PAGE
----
Supplementing the Sales Funnel Part 2: Help People Discover Your Brand and Offering

After becoming aware of your brand, people want to discover more, and content is the best way to help them.

Congratulations! You’ve made it to stage two of our content-related journey through the sales funnel.

This week, we’ll be looking at the role content marketing has in guiding prospects who are now aware of your company to discovering more about your brand and its offering. If you need a quick recap on stage one, you can find last week’s blog post here.

So, stage two — discovery. At this point, your audience is aware of your brand, having already seen, read, and used various pieces of your company’s content. It’s now time to help them learn more about your company and its values, as well as your offering.

You must still be careful, though, to make sure your content doesn’t trigger their ad blindness!

Content about your company

No one knows your company better than you do; what it does well, what its values are, and what it cares about. These are the characteristics that make your company unique, and they are the details you should be communicating to people familiarising themselves with your business.

As we mentioned, your company is unique, and these characteristics can vary wildly from business to business. But, no matter what your business is about, there are endless topics you can write about. Here are a few ideas:

  • Your company is committed to achieving a gender-balanced workforce — Write about the challenges you’ve faced in achieving the balance, how you overcame them, and the solutions you’ve found helpful in striving for 50/50.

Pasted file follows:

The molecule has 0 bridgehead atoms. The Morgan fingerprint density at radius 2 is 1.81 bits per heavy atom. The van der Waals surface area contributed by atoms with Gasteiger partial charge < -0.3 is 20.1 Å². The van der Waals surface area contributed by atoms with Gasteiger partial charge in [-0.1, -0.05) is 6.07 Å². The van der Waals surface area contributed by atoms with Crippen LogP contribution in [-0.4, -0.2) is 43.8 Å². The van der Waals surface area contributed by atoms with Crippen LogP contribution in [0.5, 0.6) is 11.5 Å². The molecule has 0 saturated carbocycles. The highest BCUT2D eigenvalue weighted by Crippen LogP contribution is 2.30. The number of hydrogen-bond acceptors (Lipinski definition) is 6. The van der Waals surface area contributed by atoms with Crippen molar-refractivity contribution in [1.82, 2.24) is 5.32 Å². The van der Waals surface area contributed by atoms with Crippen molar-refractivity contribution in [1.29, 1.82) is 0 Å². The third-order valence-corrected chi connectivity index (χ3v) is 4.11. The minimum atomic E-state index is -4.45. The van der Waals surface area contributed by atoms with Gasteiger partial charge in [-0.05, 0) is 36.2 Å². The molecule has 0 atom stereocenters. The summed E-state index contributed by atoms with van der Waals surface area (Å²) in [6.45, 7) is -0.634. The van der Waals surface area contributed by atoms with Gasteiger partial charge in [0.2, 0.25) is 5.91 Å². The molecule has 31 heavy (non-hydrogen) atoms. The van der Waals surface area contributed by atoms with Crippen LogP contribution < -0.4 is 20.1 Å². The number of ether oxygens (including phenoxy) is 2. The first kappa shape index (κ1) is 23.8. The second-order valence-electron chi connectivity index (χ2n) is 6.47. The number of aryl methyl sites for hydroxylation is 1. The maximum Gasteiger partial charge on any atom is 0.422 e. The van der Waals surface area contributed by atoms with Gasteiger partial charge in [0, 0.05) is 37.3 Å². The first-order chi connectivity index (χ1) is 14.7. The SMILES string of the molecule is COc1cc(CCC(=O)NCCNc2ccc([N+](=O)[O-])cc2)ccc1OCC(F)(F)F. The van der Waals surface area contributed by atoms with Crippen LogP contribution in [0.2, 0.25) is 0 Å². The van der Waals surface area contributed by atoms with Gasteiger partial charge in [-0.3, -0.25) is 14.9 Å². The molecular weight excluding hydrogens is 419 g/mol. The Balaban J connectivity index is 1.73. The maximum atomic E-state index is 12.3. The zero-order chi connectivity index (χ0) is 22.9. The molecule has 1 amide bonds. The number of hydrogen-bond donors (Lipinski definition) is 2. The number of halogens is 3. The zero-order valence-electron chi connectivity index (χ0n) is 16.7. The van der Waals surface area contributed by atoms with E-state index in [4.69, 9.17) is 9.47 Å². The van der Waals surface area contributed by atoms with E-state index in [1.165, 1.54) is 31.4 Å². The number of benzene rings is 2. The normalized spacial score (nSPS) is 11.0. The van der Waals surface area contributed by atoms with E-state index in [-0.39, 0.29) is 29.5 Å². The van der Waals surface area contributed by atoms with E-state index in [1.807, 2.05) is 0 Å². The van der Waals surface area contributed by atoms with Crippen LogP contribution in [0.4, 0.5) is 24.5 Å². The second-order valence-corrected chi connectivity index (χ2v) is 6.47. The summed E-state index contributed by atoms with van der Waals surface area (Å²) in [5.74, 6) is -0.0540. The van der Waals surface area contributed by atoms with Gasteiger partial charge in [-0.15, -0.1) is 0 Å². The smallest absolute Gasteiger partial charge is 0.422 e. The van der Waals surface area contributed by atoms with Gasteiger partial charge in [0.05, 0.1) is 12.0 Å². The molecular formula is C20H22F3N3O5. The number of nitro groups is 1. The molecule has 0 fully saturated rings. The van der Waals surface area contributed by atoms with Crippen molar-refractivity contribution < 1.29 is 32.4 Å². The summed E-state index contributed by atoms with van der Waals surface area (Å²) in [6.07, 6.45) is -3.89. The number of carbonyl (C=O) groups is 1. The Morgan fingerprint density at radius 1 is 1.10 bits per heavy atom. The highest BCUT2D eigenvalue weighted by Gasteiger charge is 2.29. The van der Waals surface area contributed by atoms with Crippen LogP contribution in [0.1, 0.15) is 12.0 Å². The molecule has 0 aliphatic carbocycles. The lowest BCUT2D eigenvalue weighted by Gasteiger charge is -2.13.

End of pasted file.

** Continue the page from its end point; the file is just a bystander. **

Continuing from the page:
• Your company commits a portion of its profits to charity — Highlight some charities who you think are doing great work and then discuss the charities you actively support and why you support them.
  • Your company makes every effort to be environmentally responsible — Talk about the impact businesses worldwide have on the environment, the difference that can be made to minimise that impact, and the measures your company has in place.
  • Your company is always looking to innovate — Feature examples of successful innovations that have made people’s lives easier, discuss areas which you believe would benefit from new methods and ideas, then detail the innovations your company is responsible for.

Don’t be perturbed if none of the ideas above are suitable for your business. They all follow a similar pattern:

1) Talk about the benefits of one of your business’ characteristics, but in general terms and without referencing your company.

2) Highlight some examples of how it’s been done well by others and the positive impacts they have had.

3) Discuss what your company has done and the results achieved.

If your company already has testimonials about its previous work, these pieces of content are also fantastic opportunities to promote them and encourage readers to visit your website (which we’ll come to a bit later).

Point out pains and reveal the relievers

Every product or service relieves a pain point. If they didn’t they wouldn’t be necessary. From the humble window cleaner, who makes sure their customers have a clear view of the world outside their home, to Alexa, which allows Amazon to avoid the legal pain of spying on people while being disguised as a helpful household device.

The pains your product or service relieve should be an integral part of your general marketing efforts, and they’re particularly useful in dictating the narrative of your content.